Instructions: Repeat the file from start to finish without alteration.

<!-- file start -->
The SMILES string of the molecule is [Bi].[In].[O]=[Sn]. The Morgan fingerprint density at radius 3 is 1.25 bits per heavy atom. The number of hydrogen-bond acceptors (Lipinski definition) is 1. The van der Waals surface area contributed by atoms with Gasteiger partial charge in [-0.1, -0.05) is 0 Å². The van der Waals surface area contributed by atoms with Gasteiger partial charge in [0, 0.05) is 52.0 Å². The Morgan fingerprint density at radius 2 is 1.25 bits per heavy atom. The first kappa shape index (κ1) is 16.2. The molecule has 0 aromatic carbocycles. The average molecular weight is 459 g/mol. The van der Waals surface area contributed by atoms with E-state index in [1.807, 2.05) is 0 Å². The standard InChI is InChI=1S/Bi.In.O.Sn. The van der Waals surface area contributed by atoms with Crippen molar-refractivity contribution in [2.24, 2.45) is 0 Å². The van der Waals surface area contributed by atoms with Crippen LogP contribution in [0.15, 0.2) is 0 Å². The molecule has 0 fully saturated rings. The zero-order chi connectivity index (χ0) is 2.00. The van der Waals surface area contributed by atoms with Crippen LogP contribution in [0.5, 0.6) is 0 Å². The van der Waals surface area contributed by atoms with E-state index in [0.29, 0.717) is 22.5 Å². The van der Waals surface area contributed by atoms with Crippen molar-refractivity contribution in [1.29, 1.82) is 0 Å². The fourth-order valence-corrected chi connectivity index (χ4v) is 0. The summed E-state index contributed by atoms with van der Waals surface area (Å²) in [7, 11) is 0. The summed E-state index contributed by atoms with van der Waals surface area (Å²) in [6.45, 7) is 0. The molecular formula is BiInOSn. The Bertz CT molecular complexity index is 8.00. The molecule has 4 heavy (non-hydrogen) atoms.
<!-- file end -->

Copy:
The SMILES string of the molecule is [Bi].[In].[O]=[Sn]. The Morgan fingerprint density at radius 3 is 1.25 bits per heavy atom. The number of hydrogen-bond acceptors (Lipinski definition) is 1. The van der Waals surface area contributed by atoms with Gasteiger partial charge in [-0.1, -0.05) is 0 Å². The van der Waals surface area contributed by atoms with Gasteiger partial charge in [0, 0.05) is 52.0 Å². The Morgan fingerprint density at radius 2 is 1.25 bits per heavy atom. The first kappa shape index (κ1) is 16.2. The molecule has 0 aromatic carbocycles. The average molecular weight is 459 g/mol. The van der Waals surface area contributed by atoms with E-state index in [1.807, 2.05) is 0 Å². The standard InChI is InChI=1S/Bi.In.O.Sn. The van der Waals surface area contributed by atoms with Crippen molar-refractivity contribution in [2.24, 2.45) is 0 Å². The van der Waals surface area contributed by atoms with Crippen LogP contribution in [0.15, 0.2) is 0 Å². The molecule has 0 fully saturated rings. The zero-order chi connectivity index (χ0) is 2.00. The van der Waals surface area contributed by atoms with Crippen LogP contribution in [0.5, 0.6) is 0 Å². The van der Waals surface area contributed by atoms with E-state index in [0.29, 0.717) is 22.5 Å². The van der Waals surface area contributed by atoms with Crippen molar-refractivity contribution in [1.29, 1.82) is 0 Å². The fourth-order valence-corrected chi connectivity index (χ4v) is 0. The summed E-state index contributed by atoms with van der Waals surface area (Å²) in [7, 11) is 0. The summed E-state index contributed by atoms with van der Waals surface area (Å²) in [6.45, 7) is 0. The molecular formula is BiInOSn. The Bertz CT molecular complexity index is 8.00. The molecule has 4 heavy (non-hydrogen) atoms.